The overdot tells me that, in the second term, $\mathbf G$ is being differentiated, even though $\nabla$ isn't next to it. The associativity of the wedge lets me swap $\nabla$ and $\mathbf F$ at the cost of a minus sign.

$$(\nabla \wedge \mathbf F) \wedge \mathbf G + \dot \nabla \wedge \mathbf F \wedge \dot{\mathbf G} = (\nabla \wedge \mathbf F) \wedge \mathbf G - \mathbf F \wedge \nabla \wedge \mathbf G$$

No index gymnastics required. Wedge products make a lot of the arbitrary identities in 3d vector calculus make more sense.

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I've fixed the indices to be more consistent with your question. (1.1) You probably should move $G_j$ out of the expression because it's not being differentiated. A curl involves a partial derivative and what that derivative is acting upon. (3.1) Yes, the order of indices in the Levi-Civita matters. Your definition of curl is probably $\nabla \times F = \epsilon_{ijk} \partial_i F_j$. If the $i$ and $j$ are not in precisely those locations in the Levi-Civita's indices, you should permute (no cost) or swap indices (costs a minus sign) until the form matches. – Muphrid Jul 17 '13 at 13:50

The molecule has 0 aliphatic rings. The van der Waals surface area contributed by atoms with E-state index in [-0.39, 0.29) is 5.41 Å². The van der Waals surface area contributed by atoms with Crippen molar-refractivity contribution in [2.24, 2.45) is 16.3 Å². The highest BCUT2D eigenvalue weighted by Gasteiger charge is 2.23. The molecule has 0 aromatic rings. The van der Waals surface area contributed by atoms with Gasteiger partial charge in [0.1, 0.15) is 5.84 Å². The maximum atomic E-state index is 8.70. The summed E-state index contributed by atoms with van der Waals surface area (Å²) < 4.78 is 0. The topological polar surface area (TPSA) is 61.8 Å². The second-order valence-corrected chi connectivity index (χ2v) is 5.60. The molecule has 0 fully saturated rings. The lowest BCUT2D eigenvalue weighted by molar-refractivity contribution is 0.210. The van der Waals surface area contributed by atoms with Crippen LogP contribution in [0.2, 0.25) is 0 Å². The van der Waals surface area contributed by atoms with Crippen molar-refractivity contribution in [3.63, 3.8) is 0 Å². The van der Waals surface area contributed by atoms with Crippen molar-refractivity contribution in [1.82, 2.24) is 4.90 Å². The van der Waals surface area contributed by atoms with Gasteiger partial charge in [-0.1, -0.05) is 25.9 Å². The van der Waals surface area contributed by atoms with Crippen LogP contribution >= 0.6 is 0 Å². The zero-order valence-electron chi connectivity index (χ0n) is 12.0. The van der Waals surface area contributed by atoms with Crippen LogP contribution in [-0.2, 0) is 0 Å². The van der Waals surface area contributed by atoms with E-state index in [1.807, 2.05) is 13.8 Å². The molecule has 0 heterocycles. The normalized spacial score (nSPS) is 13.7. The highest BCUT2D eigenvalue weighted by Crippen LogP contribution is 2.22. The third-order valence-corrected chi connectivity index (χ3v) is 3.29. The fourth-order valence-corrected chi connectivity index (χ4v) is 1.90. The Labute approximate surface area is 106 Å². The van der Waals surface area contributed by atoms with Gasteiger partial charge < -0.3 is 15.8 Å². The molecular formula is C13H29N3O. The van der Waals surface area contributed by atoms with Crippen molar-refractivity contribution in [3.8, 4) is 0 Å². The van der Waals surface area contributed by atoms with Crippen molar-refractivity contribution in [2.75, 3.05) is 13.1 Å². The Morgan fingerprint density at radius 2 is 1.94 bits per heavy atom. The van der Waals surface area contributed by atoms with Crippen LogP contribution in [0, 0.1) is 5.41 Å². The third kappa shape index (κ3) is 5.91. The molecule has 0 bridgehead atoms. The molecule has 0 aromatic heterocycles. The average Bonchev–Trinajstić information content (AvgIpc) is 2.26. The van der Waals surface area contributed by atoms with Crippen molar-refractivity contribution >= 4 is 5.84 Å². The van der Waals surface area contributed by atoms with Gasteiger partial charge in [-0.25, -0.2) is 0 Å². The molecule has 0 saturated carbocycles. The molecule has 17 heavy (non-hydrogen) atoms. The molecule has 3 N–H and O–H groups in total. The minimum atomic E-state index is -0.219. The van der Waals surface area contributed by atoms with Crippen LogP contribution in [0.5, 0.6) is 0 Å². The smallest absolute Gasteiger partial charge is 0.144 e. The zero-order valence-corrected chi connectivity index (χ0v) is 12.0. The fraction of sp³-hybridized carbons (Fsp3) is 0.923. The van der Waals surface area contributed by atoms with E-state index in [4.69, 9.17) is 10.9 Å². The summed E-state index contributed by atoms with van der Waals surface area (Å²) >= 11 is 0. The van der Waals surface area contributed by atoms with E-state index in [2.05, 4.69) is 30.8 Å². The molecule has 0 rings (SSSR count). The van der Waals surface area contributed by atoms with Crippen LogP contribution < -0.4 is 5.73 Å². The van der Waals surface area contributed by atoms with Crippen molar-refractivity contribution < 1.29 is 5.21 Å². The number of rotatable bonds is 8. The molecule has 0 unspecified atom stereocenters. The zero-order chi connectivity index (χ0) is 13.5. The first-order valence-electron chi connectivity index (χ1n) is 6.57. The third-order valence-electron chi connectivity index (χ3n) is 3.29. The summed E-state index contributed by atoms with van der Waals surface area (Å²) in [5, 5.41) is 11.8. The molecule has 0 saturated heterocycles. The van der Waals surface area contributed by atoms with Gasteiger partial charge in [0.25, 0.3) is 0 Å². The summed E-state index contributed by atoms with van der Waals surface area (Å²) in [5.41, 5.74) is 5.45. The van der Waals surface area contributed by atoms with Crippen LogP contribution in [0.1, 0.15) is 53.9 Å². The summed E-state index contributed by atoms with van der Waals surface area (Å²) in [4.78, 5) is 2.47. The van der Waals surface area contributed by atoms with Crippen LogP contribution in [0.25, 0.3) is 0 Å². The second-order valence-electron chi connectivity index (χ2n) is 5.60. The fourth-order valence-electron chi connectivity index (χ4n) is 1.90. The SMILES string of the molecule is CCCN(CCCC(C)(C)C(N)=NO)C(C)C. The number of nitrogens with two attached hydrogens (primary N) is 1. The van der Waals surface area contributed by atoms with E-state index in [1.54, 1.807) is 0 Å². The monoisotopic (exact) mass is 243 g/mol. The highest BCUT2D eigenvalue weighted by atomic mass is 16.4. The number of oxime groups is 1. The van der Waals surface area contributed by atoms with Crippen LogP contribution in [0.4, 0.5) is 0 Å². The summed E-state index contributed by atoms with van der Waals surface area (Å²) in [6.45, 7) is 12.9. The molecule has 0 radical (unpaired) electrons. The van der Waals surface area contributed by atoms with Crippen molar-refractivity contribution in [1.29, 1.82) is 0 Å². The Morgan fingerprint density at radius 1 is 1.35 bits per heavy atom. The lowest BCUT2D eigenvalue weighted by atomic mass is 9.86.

Dot products commute; those expressions are equivalent. – Muphrid Jul 22 '13 at 4:49
3.3) I suspect celtschk is talking about the order of components (of $F$'s, $G$'s and $\partial$'s). That's where his statement applies (other than making sure that partial derivatives continue to act on the correct objects). I was merely restating that you cannot freely reorder indices in the Levi-Civita; each swap of indices costs a minus sign. (3.4) It is helpful to order components (F's and G's) in the same way as the Levi-Civita's indices for readability, but only the Levi-Civita's order of indices dictates how to translate back and forth between index notation and index-free. – Muphrid Jul 23 '13 at 3:09
Immense thanks again. I've been cogitating about this: Besides the fact that $G_j$ is not being differentiated, are there any other reasons to divine to move $G_j$ out of the expression? – Timere Jul 30 '13 at 8:25